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Who Killed Oakland's Predatory Lending Law?

By Robert Gammon
East Bay Express
September 29, 2009

Back in the late 1990s, ACORN was acutely aware of the grave dangers posed by subprime mortgage lending because of the group's close work with low-income property owners. ACORN officials were witnessing first-hand how unscrupulous lenders were enticing people to buy homes they couldn't afford and advising long-time homeowners to strip out all of the equity in their homes. The group then saw those very same people lose everything when their subprime mortgages kicked in and low-income neighborhoods were devastated.

So in 2001, ACORN helped sponsor anti-predatory lending laws in Oakland and a few other cities around the nation that would have greatly curtailed the subprime market. Oakland's ordinance, which was written by officials in the office of City Attorney John Russo and unanimously approved by the City Council in October 2001, was way ahead of its time. The law would have prohibited subprime mortgage lenders from making a loan unless the borrower could afford it and had obtained a written certification from an independent credit counselor stating that the borrower had received financial advice. In other words, subprime lenders would have had to make sure that people could pay back a mortgage before getting one. "Given the number of foreclosed properties that we eventually had, it would have made a huge difference," Oakland Councilman Larry Reid told Full Disclosure.


Who Killed Oakland's Law?

So what happened to Oakland's forward-looking ordinance? Moderate Democrats in the state Legislature unwittingly killed it after being lobbied heavily by the mortgage industry. In addition, one state senator, our very own Don Perata, attempted to snuff out Oakland's law on purpose, while taking huge campaign contributions from its biggest opponent.

In 2001, just days after Oakland passed its law, California Governor Gray Davis signed a watered-down predatory lending bill sponsored by Migden. Unlike Oakland's ordinance, Migden's bill only "recommended" that borrowers get financial counseling. In addition, the weakened bill had no provision for holding banks liable for the pieces of bad loans they bought. In other words, subprime lenders were free to bundle bad loans with good ones and sell them over and over again. Predictably, the state law eventually had no effect on the foreclosure crisis and, in fact, probably helped spur it.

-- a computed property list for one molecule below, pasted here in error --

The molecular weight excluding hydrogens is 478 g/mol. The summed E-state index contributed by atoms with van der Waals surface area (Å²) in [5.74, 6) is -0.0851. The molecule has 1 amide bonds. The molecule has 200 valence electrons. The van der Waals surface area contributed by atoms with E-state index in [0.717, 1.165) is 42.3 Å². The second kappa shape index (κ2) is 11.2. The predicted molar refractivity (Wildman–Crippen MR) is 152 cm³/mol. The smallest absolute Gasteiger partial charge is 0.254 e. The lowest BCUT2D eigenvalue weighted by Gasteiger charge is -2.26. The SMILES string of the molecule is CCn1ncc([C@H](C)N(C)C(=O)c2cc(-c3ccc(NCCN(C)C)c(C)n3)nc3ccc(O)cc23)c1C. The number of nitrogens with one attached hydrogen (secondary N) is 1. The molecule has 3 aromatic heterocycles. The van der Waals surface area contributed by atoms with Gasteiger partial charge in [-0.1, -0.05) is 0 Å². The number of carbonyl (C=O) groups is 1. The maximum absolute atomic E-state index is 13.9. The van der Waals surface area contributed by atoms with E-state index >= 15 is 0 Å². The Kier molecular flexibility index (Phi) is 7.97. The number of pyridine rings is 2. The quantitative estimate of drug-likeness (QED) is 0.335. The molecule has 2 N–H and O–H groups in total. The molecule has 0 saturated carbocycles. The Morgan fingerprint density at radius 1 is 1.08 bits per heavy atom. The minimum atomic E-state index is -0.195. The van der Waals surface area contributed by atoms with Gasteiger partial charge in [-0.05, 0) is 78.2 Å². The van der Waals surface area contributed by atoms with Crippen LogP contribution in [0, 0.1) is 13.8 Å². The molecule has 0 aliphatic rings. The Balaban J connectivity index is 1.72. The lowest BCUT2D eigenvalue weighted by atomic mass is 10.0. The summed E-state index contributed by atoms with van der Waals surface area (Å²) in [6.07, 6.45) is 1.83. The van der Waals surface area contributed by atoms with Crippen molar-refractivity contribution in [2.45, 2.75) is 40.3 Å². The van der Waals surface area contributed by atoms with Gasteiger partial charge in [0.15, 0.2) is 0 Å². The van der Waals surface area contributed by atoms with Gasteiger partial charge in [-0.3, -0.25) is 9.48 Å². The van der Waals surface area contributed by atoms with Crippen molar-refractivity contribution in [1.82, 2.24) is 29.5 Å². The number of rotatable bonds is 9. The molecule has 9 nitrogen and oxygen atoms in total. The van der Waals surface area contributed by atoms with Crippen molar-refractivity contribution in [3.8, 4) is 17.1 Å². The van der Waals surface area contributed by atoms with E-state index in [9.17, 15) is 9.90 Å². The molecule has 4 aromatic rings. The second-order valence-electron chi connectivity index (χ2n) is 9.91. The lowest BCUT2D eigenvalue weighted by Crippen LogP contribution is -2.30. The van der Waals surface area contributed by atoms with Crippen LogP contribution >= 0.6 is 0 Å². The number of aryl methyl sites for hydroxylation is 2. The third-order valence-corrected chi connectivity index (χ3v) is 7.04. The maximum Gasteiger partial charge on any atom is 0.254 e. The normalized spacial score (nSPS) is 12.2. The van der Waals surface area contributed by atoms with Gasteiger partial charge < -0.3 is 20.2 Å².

Not long after Oakland passed its law, the mortgage industry sued to block it. Subprime lenders argued that Migden's bill "preempted" Oakland's ordinance and thus invalidated it under the doctrine that cities can't adopt ordinances that conflict with state law. However lawyers representing the City of Oakland defeated the mortgage industry at trial and at the appellate court level, successfully arguing that the Legislature had specifically discussed the issue of preemption and did not include it in Migden's bill. A preemption provision would have automatically prohibited cities from adopting a tougher law than Migden's.

Then, in the late summer of 2002, when it looked as if the subprime industry was going to lose its court battle and Oakland's tough law was going to go into effect, Perata sponsored a bill that would have killed it and a similar ACORN-backed ordinance pending before the Los Angeles City Council. Perata's legislation would have specifically "preempted" cities from enacting predatory lending ordinances.

At the time, the senator was taking large donations from Ameriquest, an Orange County subprime lender that strongly opposed Oakland's law. According to campaign finance reports, Perata and political committees closely associated with him accepted at least $200,000 in contributions from Ameriquest before he sponsored the bill that would have shot down Oakland's law. In all, Ameriquest donated at least $591,000 to Perata or committees closely associated with him from 2001 until late 2006, when the company went out of business because of its history of giving out lots of bad loans and preying on low-income borrowers who couldn't afford to pay them back.

In fact, Perata and the committees continued to take hundreds of thousands of dollars from Ameriquest even after the attorneys general of 49 states, including then California Attorney General Bill Lockyer, had charged the company with widespread fraud. Moreover, the Perata committees accepted more than $237,000 from Ameriquest after the company settled its legal troubles with California and 48 other states in January 2006, and agreed to pay $325 million. Ameriquest ceased operations later that year.

After Perata's support for the legislation became public, ACORN and other consumer advocacy groups eventually convinced him to abandon the bill. Perata, who is now running for mayor of Oakland, claimed at the time that he was worried about lenders pulling out of Oakland, thereby harming the local real estate market.

As for Oakland's law, the state Supreme Court struck it down in 2005, along with Los Angeles' ordinance, in a split 4-3 decision. Writing for the majority, Janice Rogers Brown sided with the subprime mortgage industry and ruled that Migden's bill preempted Oakland's ordinance after all, even though it contained no specific preemption provision and even though Oakland had then — and now — a much higher rate of foreclosures than the state average. A few months after the ruling, the US Senate confirmed Bush's appointment of Brown to the federal court of appeals in Washington, DC.

[To The Full East Bay Express Article]

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